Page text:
Which warbler is most widespread?

Warblers are well into their breeding season. For example, this morning in Eastford, I watched a female Blackburnian warbler gathering cobwebs and small twigs, while a male sang nearby. Nearby, I also saw both black-and-white and yellow warblers carrying food back to their nestlings. Most warblers, however, have fairly specific habitats, and are unlikely candidates for the list of species that could be found in any block.

Nonetheless, based on the 1980s atlas data there is one warbler species that fits the bill: the common yellowthroat. The current atlas data also support this idea, with records in a large majority of blocks across the state:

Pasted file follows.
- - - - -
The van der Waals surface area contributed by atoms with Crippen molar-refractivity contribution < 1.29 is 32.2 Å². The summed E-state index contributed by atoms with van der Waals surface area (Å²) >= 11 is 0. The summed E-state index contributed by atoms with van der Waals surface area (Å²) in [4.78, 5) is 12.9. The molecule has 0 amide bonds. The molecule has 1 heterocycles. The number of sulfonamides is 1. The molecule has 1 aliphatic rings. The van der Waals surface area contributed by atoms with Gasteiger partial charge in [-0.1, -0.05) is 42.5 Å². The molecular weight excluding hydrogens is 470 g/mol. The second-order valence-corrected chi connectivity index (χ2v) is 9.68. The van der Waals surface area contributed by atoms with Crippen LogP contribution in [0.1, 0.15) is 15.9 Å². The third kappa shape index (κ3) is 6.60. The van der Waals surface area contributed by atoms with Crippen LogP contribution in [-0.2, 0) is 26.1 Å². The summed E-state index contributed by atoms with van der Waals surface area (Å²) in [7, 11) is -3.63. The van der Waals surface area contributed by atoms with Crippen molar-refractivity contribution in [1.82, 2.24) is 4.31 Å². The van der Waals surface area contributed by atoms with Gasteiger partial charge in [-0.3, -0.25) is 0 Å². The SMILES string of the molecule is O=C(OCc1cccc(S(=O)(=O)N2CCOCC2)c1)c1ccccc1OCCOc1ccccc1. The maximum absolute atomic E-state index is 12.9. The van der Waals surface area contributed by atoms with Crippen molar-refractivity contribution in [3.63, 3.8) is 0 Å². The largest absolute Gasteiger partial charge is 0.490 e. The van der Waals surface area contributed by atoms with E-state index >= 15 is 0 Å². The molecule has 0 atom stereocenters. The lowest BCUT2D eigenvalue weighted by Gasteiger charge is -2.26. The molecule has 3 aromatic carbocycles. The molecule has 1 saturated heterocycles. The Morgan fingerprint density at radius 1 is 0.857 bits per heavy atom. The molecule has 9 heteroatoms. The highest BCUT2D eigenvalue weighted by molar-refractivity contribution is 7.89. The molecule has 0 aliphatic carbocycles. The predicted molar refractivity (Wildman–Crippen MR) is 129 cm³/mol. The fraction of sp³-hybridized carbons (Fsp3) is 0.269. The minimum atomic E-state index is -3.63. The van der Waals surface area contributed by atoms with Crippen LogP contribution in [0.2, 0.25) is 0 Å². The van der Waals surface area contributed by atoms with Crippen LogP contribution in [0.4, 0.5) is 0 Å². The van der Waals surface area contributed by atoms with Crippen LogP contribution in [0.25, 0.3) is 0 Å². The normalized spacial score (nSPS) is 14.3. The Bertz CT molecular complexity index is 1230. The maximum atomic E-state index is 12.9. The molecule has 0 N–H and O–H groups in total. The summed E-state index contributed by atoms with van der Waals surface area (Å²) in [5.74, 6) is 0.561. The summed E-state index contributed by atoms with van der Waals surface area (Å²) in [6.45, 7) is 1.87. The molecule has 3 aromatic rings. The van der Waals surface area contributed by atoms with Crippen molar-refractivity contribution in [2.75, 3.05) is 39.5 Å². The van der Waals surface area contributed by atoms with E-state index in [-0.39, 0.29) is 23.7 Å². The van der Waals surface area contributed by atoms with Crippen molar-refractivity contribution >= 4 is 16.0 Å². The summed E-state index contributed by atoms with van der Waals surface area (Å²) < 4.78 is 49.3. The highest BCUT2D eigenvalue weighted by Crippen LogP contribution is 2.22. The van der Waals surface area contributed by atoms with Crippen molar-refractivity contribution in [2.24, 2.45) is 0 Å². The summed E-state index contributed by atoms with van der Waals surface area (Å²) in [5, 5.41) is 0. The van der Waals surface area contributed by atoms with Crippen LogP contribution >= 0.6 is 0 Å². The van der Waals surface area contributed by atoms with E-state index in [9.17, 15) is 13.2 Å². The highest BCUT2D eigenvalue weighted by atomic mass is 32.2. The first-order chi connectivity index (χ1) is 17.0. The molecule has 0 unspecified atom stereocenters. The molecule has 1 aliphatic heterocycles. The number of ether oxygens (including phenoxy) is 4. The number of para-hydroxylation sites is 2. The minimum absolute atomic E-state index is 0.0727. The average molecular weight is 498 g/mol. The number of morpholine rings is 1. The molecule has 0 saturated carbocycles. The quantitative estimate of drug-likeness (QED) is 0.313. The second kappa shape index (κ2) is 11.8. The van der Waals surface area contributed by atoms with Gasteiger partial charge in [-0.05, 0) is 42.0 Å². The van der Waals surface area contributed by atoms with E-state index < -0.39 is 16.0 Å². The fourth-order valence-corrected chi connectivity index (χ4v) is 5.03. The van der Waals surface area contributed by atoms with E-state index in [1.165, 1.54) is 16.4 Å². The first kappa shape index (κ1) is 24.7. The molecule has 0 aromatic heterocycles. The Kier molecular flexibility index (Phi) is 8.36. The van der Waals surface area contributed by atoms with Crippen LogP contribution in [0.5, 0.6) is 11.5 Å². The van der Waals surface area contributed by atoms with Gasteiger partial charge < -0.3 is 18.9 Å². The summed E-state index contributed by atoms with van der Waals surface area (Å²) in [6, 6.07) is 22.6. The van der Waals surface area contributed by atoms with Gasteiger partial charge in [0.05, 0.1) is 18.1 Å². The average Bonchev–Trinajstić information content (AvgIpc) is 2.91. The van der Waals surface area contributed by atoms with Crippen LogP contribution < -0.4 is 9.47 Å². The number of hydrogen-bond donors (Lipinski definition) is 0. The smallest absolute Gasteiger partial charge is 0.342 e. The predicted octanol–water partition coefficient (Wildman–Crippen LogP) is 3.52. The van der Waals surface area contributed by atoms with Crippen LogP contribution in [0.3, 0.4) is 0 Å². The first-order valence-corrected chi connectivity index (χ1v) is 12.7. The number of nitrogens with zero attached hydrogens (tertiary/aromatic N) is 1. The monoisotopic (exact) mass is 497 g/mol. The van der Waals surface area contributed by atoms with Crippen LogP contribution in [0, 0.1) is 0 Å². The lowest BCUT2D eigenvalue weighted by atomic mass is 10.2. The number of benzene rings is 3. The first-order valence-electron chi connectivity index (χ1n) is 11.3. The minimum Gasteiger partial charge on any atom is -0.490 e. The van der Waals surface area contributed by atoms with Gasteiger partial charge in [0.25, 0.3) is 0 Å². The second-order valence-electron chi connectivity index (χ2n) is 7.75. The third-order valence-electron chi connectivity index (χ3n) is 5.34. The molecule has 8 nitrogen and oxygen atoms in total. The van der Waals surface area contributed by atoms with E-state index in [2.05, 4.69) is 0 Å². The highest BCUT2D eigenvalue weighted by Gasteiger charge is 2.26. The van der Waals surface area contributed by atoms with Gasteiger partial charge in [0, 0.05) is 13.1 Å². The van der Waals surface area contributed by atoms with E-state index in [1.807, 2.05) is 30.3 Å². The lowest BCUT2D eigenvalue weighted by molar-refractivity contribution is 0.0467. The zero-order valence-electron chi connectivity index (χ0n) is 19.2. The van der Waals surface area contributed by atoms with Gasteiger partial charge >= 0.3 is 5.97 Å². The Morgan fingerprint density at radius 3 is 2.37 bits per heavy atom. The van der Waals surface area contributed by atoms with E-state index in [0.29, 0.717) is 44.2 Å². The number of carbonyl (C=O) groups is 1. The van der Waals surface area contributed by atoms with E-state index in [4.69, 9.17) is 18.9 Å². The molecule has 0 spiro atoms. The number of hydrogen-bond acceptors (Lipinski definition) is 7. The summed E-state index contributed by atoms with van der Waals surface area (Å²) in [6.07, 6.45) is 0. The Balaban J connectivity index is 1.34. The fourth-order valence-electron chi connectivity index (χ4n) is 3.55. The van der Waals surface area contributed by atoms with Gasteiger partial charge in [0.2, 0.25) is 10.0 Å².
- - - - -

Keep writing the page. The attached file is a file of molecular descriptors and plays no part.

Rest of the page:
Breeding atlas reports of common yellowthroats in Connecticut during the 1980s (left) and between 2018 and May 2021 (right). All data are preliminary and will be subject to review; a few of the most recent reports may not yet be included in our maps.

There are still gaps – and, interestingly, many appear to be in more built-up areas near the coast and in the central valley.  Whether this is really the case will, hopefully, become more apparent as survey coverage increases this summer.

The yellowthroat map also shows far fewer blocks in which breeding has been confirmed. But, that will also likely change with increased searches over the next couple of months. Although it is still early for it to be easy to confirm warbler breeding, by July there will be many birds ferrying food back and forth to nests, and small family groups moving around in a variety of overgrown habitats throughout the state.